Framingham State University would like to acknowledge that the land we live, work, learn, and commune on is the original homelands of the Nipmuc tribal nations. We acknowledge the painful history of genocide and forced removal from this territory, and we honor and respect the many diverse Indigenous peoples still connected to this land on which we gather. The Library is committed to honoring Native American and Indigenous Peoples’ heritage by hosting educational events and providing educational resources.
Visit the Nipmuc Nation's website to learn more about their history and organization.
To learn more about acknowledgements of Indigenous territories, visit the the website of the Native Land mapping project.
What started at the turn of the century as an effort to gain a day of recognition for the significant contributions the first Americans made to the establishment and growth of the U.S., has resulted in a whole month being designated for that purpose.
One of the very [first] proponents of an American Indian Day was Dr. Arthur C. Parker, a Seneca Indian, who was the director of the Museum of Arts and Science in Rochester, N.Y. He persuaded the Boy Scouts of America to set aside a day for the “First Americans” and for three years they adopted such a day. In 1915, the annual Congress of the American Indian Association meeting in Lawrence, Kans., formally approved a plan concerning American Indian Day. It directed its president, Rev. Sherman Coolidge, an Arapahoe, to call upon the country to observe such a day. Coolidge issued a proclamation on Sept. 28, 1915, which declared the second Saturday of each May as an American Indian Day and contained the first formal appeal for recognition of Indians as citizens.
The year before this proclamation was issued, Red Fox James, a Blackfoot Indian, rode horseback from state to state seeking approval for a day to honor Indians. On December 14, 1915, he presented the endorsements of 24 state governments at the White House. There is no record, however, of such a national day being proclaimed.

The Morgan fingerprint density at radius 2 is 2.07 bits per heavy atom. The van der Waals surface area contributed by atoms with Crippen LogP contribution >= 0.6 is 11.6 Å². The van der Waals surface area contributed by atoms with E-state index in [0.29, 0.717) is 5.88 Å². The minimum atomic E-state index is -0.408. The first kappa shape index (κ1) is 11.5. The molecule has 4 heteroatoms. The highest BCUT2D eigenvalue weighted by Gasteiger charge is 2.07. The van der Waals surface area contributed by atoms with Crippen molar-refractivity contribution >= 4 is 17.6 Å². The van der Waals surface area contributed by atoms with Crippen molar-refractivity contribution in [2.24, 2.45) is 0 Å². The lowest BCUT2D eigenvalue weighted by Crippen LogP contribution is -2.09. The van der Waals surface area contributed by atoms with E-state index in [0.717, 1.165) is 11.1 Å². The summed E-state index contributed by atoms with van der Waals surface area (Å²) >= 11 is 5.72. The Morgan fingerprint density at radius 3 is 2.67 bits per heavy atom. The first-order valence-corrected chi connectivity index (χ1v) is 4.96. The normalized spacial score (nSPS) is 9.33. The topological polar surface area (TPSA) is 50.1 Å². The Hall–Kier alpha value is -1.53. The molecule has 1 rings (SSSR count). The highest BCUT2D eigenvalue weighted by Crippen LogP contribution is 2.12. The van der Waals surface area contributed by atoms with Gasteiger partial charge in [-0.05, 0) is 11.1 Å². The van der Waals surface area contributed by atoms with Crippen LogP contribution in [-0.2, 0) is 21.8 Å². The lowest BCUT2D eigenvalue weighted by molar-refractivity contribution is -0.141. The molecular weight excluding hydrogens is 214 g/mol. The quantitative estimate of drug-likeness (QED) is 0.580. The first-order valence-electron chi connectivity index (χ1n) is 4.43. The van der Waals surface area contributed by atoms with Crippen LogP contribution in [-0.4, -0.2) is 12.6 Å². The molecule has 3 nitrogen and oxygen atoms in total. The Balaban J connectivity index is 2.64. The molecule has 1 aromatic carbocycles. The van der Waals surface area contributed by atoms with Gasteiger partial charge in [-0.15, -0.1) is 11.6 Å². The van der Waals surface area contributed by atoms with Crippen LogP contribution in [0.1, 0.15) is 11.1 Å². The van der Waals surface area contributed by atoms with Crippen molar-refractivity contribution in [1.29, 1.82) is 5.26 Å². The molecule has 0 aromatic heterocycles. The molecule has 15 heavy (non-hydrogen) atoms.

The first American Indian Day in a state was declared on the second Saturday in May 1916 by the governor of New York. Several states celebrate the fourth Friday in September. In Illinois, for example, legislators enacted such a day in 1919. Presently, several states have designated Columbus Day as Native American Day, but it continues to be a day we observe without any recognition as a national legal holiday.
In 1990 President George H. W. Bush approved a joint resolution designating November 1990 “National American Indian Heritage Month.” Similar proclamations, under variants on the name (including “Native American Heritage Month” and “National American Indian and Alaska Native Heritage Month”) have been issued each year since 1994.
- found at the Native American Heritage Month homepage.
Articles found in Gale General OneFile (FSU community only)
While most people associate Thanksgiving Day with Macy's balloons, turkey dinner and football games, the United American Indians of New England honor a different kind of holiday: one of mourning and protest.
"Correcting the mythology of Thanksgiving matters, because when people perpetuate the myth of the holiday, they are not only erasing the genocide of my ancestors, but also celebrating it," James said in an email. "Thanksgiving is also a day of mourning, because it is a time when we come together to mourn the deaths of millions of our indigenous ancestors as a result of settler colonialism."
For more information about the organizers of the National Day of Mourning, please visit the United American Indians of New England's website.